Massachusetts State Treasurer Tim Cahill plans to tighten Lottery regulations following an audit report issued Wednesday that shows winners often employ suspicious ticket cashing methods to avoid paying millions of dollars in taxes.
''As a result, millions of dollars in taxes were evaded, lost and not reported that could have been used for much-needed state and municipal programs,'' state Auditor Joseph DeNucci said in his report.
DeNucci conducted the ''transition audit'' at the request of Cahill, who took office in January.
The audit called on Lottery officials to strengthen controls in order to protect public confidence in the $4.2 billion-per-year Lottery.
DeNucci questioned, as he has in prior audits, the status of Raynham Park, which is the only one of 7,300 sales agents that can cash ticket prizes of more than $600.
Under Raynham Park's contract with the state, it can cash ticket prizes up to $25,000.
Last year, 12 people made half the claims over $600 at that dog track, claiming $2.6 million in prize money. That raises suspicions that a small number of people who don't pay taxes are paying cash to buy winning tickets from legitimate players who want to avoid taxes.
DeNucci recommends changing the tax withholding threshold on winning tickets to stop the problem, and Cahill's office said they are looking into that possibility.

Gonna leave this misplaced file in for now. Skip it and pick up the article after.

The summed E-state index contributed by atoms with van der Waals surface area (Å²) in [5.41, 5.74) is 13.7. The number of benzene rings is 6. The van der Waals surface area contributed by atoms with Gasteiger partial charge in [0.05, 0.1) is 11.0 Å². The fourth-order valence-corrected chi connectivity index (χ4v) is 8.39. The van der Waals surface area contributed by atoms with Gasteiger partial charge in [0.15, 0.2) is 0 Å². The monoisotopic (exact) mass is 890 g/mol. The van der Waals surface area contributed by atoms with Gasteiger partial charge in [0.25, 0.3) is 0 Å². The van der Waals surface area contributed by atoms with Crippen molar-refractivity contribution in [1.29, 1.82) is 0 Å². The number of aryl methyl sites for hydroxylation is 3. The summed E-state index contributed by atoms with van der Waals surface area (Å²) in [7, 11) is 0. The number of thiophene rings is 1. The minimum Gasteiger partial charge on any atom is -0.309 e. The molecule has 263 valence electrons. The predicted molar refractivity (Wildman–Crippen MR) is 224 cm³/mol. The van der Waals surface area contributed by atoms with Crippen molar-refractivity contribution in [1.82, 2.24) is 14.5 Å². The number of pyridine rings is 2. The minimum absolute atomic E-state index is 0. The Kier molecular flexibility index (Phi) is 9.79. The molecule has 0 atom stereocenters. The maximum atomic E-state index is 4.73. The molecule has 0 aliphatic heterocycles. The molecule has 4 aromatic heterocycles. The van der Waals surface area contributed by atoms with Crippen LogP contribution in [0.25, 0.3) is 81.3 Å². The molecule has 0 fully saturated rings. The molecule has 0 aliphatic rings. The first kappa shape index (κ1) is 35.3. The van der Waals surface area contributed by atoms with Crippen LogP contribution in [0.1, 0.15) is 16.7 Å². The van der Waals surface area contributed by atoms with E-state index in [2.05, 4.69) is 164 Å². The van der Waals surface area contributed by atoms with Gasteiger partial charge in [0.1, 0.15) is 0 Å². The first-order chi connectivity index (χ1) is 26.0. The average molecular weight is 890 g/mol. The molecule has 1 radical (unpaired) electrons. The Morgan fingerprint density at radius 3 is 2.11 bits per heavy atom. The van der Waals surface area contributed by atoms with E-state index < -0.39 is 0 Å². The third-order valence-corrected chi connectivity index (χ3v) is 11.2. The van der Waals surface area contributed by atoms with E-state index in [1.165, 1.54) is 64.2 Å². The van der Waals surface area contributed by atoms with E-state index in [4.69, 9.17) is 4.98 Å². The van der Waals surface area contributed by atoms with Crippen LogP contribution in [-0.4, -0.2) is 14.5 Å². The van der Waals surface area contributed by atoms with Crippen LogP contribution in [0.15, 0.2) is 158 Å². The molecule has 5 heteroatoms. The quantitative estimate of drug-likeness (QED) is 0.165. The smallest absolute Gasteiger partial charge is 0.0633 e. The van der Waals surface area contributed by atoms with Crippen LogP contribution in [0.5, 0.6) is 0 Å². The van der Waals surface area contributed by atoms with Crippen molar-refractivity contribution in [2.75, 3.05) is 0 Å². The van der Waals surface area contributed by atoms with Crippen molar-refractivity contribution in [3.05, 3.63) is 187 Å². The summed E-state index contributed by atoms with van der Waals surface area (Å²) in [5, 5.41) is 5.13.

''It's definitely high up on our radar screen,'' Cahill spokeswoman Karen Sharma said. ''We're revisiting the specifics of the contract with the Raynham Greyhound Park. We're weighing a few options on how to move forward and address this issue.''
Raynham has enjoyed its special Lottery status for two decades. Gary Temple, Raynham's assistant general manager, said the track complies with all laws, and should be credited with providing a service to the state.
''Until recently, we cashed all tickets from around the state when the Lottery was closed,'' said Temple, adding that he's had no talks with Cahill's office, which oversees the Lottery.
The professional cashers, or ''10 percenters,'' so-called because they charge legitimate winners 10 percent of the winnings while the real winners avoid up to 30 percent in taxes should be dealt with by the Department of Revenue, Temple said.
''A 10 percenter still has to put their name and number (on a claim),'' he said. ''We comply with the rules and regulations of the law. We have to take two sets of ID. There's no dead man's ID.''
Cahill has hired an internal auditor, Sharma noted, and plans to share more information with the DOR and Internal Revenue Service. But the Lottery can only do so much, she said.
''The Lottery is not an enforcement agency. We have no legal means or ability from prdventing somebody from cashing a ticket for someone else,'' she said.